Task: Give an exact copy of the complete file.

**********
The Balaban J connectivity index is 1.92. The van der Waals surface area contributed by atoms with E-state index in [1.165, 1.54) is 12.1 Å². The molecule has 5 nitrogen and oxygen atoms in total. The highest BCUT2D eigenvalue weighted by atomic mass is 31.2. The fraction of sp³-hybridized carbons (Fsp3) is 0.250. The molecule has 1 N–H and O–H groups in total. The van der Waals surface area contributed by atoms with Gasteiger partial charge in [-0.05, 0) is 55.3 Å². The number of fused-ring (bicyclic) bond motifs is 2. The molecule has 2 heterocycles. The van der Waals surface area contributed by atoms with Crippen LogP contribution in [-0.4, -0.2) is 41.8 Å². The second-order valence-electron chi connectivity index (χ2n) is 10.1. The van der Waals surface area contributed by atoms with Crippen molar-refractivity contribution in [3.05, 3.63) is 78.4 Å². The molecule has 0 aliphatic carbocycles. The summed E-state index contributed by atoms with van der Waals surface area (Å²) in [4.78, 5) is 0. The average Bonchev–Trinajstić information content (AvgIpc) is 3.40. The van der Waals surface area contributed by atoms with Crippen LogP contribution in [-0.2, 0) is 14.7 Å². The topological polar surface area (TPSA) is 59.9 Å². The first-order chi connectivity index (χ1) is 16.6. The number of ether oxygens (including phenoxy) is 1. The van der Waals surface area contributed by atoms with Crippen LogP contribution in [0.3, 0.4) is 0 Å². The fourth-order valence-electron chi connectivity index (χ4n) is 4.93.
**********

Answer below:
The Balaban J connectivity index is 1.92. The van der Waals surface area contributed by atoms with E-state index in [1.165, 1.54) is 12.1 Å². The molecule has 5 nitrogen and oxygen atoms in total. The highest BCUT2D eigenvalue weighted by atomic mass is 31.2. The fraction of sp³-hybridized carbons (Fsp3) is 0.250. The molecule has 1 N–H and O–H groups in total. The van der Waals surface area contributed by atoms with Gasteiger partial charge in [-0.05, 0) is 55.3 Å². The number of fused-ring (bicyclic) bond motifs is 2. The molecule has 2 heterocycles. The van der Waals surface area contributed by atoms with Crippen LogP contribution in [-0.4, -0.2) is 41.8 Å². The second-order valence-electron chi connectivity index (χ2n) is 10.1. The van der Waals surface area contributed by atoms with Crippen molar-refractivity contribution in [3.05, 3.63) is 78.4 Å². The molecule has 0 aliphatic carbocycles. The summed E-state index contributed by atoms with van der Waals surface area (Å²) in [4.78, 5) is 0. The average Bonchev–Trinajstić information content (AvgIpc) is 3.40. The van der Waals surface area contributed by atoms with Crippen LogP contribution in [-0.2, 0) is 14.7 Å². The topological polar surface area (TPSA) is 59.9 Å². The first-order chi connectivity index (χ1) is 16.6. The number of ether oxygens (including phenoxy) is 1. The van der Waals surface area contributed by atoms with Crippen LogP contribution in [0.3, 0.4) is 0 Å². The fourth-order valence-electron chi connectivity index (χ4n) is 4.93.